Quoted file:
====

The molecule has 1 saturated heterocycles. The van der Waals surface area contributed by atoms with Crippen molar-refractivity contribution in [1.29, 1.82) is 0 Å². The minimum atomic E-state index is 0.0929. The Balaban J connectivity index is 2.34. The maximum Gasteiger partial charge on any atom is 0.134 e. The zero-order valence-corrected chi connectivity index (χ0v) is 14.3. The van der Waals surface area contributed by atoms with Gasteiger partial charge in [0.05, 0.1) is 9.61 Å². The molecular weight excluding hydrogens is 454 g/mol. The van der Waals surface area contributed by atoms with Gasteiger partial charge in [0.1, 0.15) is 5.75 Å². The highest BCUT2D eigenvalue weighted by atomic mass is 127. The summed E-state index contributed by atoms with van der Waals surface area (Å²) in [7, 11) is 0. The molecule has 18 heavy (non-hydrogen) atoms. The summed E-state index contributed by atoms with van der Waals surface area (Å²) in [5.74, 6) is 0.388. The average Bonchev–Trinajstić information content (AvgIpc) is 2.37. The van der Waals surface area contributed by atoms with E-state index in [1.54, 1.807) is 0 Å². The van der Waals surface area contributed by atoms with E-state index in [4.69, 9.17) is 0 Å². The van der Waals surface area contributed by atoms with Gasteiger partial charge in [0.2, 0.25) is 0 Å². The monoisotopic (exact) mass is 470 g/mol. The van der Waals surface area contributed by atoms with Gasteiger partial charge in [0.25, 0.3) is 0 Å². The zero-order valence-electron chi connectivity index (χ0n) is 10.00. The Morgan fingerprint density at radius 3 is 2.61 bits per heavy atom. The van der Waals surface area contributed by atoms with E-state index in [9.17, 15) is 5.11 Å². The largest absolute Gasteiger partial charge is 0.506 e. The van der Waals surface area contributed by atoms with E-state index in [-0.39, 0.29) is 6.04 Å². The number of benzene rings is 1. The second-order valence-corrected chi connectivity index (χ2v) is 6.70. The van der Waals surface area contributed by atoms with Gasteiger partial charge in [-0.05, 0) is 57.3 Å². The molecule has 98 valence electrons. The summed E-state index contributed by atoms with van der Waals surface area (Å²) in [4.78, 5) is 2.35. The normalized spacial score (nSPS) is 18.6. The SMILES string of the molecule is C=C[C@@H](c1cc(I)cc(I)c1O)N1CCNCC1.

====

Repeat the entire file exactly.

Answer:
The molecule has 1 saturated heterocycles. The van der Waals surface area contributed by atoms with Crippen molar-refractivity contribution in [1.29, 1.82) is 0 Å². The minimum atomic E-state index is 0.0929. The Balaban J connectivity index is 2.34. The maximum Gasteiger partial charge on any atom is 0.134 e. The zero-order valence-corrected chi connectivity index (χ0v) is 14.3. The van der Waals surface area contributed by atoms with Gasteiger partial charge in [0.05, 0.1) is 9.61 Å². The molecular weight excluding hydrogens is 454 g/mol. The van der Waals surface area contributed by atoms with Gasteiger partial charge in [0.1, 0.15) is 5.75 Å². The highest BCUT2D eigenvalue weighted by atomic mass is 127. The summed E-state index contributed by atoms with van der Waals surface area (Å²) in [7, 11) is 0. The molecule has 18 heavy (non-hydrogen) atoms. The summed E-state index contributed by atoms with van der Waals surface area (Å²) in [5.74, 6) is 0.388. The average Bonchev–Trinajstić information content (AvgIpc) is 2.37. The van der Waals surface area contributed by atoms with E-state index in [1.54, 1.807) is 0 Å². The van der Waals surface area contributed by atoms with E-state index in [4.69, 9.17) is 0 Å². The van der Waals surface area contributed by atoms with Gasteiger partial charge in [0.2, 0.25) is 0 Å². The monoisotopic (exact) mass is 470 g/mol. The van der Waals surface area contributed by atoms with Gasteiger partial charge in [0.25, 0.3) is 0 Å². The zero-order valence-electron chi connectivity index (χ0n) is 10.00. The Morgan fingerprint density at radius 3 is 2.61 bits per heavy atom. The van der Waals surface area contributed by atoms with E-state index in [9.17, 15) is 5.11 Å². The largest absolute Gasteiger partial charge is 0.506 e. The van der Waals surface area contributed by atoms with E-state index in [-0.39, 0.29) is 6.04 Å². The number of benzene rings is 1. The second-order valence-corrected chi connectivity index (χ2v) is 6.70. The van der Waals surface area contributed by atoms with Gasteiger partial charge in [-0.05, 0) is 57.3 Å². The molecule has 98 valence electrons. The summed E-state index contributed by atoms with van der Waals surface area (Å²) in [4.78, 5) is 2.35. The normalized spacial score (nSPS) is 18.6. The SMILES string of the molecule is C=C[C@@H](c1cc(I)cc(I)c1O)N1CCNCC1.